The modern American audition system doesn’t allow a lot of room for individuals to develop a fully rounded artistic personality in the key years between leaving school and winning a job or missing that window. To the extent that it doesn’t, it fails them and the institutions. Mr Vinson’s predecessor at the BSO, Frank Epstein, said much the same thing:
“Some of that may simply be professional pride, but some of it may reflect his belief that younger musicians are moving the music in new directions. Epstein says the current audition process rewards a different kind of player [emphasis added]. There used to be at least a little room for flair while auditioning, he says. Back when he went before the judges, he got creative and performed a piece he’d composed for bass drum and cymbals.
“These days, he says, “The technique on the instruments has grown, but what hasn’t grown is the innate musicianship, the interpretive abilities of players. Sometimes that is the most difficult thing to measure in an audition.”
Let me come back to the metaphor of an Olympic competition. To compare winning an audition for a section violin to winning the 100 meters is apt in all the wrong ways. Looking for the violinist who can sprint up and down the fiddle faster than anyone else may be an interesting exercise, but what you want in an orchestra is someone
It’s not that there aren’t people in orchestra who can do all those things, of course there are, but with so much at stake, shouldn’t people be selected for the job, at least in part, on their ability to do them? The system also doesn’t serve people well who survive the tenure process. The upshot of the screened audition system is that once someone wins a job, in order to bring their skills in all of these areas up to the same level as their audition chops, an orchestral musician spends their first five or so years learning the repertoire, learning the job, learning how to play in ensemble at the highest level. Perversely, for many friends and colleagues, just about the time they have become a consummate orchestral musician, the window seems to close on them ever winning another job.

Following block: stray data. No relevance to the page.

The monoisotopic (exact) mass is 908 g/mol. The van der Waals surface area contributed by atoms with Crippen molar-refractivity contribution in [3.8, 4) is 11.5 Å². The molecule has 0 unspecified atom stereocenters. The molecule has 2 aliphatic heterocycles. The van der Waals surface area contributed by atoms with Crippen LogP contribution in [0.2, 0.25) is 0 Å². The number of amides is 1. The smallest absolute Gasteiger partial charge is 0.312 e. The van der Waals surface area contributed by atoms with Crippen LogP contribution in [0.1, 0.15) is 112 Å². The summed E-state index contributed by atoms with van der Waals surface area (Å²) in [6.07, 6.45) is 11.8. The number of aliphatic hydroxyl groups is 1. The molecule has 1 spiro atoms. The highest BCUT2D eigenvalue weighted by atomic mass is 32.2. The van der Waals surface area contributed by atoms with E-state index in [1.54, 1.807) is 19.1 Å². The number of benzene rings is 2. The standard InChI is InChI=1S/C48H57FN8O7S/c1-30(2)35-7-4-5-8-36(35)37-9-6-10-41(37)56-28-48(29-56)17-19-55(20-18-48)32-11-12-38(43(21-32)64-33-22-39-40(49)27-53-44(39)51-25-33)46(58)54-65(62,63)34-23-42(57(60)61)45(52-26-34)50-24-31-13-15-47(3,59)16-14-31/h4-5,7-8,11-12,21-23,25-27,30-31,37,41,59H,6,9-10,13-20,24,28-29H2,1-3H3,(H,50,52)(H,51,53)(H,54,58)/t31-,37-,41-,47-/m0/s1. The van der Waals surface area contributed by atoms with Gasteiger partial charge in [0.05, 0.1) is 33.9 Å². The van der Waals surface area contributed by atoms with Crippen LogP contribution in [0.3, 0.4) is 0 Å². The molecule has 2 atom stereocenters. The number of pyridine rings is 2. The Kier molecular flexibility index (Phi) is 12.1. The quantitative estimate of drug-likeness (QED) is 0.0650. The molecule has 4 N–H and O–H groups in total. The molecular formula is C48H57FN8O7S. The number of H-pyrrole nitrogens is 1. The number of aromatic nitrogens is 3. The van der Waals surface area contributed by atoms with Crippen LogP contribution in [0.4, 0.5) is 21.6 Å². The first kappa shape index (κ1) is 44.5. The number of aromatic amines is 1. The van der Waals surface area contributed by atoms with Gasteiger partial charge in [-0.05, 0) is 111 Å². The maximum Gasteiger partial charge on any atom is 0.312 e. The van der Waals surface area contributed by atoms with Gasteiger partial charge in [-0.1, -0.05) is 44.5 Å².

Imagine if the NBA were to adopt a similarly irrelevant and restrictive system? Imagine if you were an NBA general manager, and you had to choose your team without seeing any of the prospects actually play basketball. Instead, imagine your prospects could only demonstrate their fitness to play at the highest level by enduring a number of abstract skill tests with no room for error. Perhaps they might have to make 20 different shots 20 times in a row each. Anyone who can’t, doesn’t get to play in the NBA. Then, to make it even more absurd, nobody from the team can actually watch the player take those shots- you can’t see how they play, how they prepare for each shot. You only know if they made the shot.
So, the current system doesn’t serve those who can get through it, like Mr. Vinson. One can get through the audition then struggle in the gig.
Likewise, some of the very best orchestral musicians I know don’t excel in auditions for one reason or another. I have friends who are astounding instrumentalists, consummate artists and complete musicians who might just have a phobia about one shift in Don Juan, which they’ve never missed in concert, that keeps them from ever knowing the security of a permanent position. That’s crazy. I’ve known players who’ve made the finals again and again for jobs, who would have been one of the brightest stars in any orchestra they might have joined, who’ve never won a permanent position. This is deeply unfair to them, and to the organizations that miss out on their talents.
Finally, while the screen is supposedly there to protect the candidate, I think more often than not, it protects the members of the committee. I think that if someone has prepared for years to audition for an orchestra, they should be able to see the faces of the people who hold their destiny in their hands. There ought to be maximum accountability on all sides.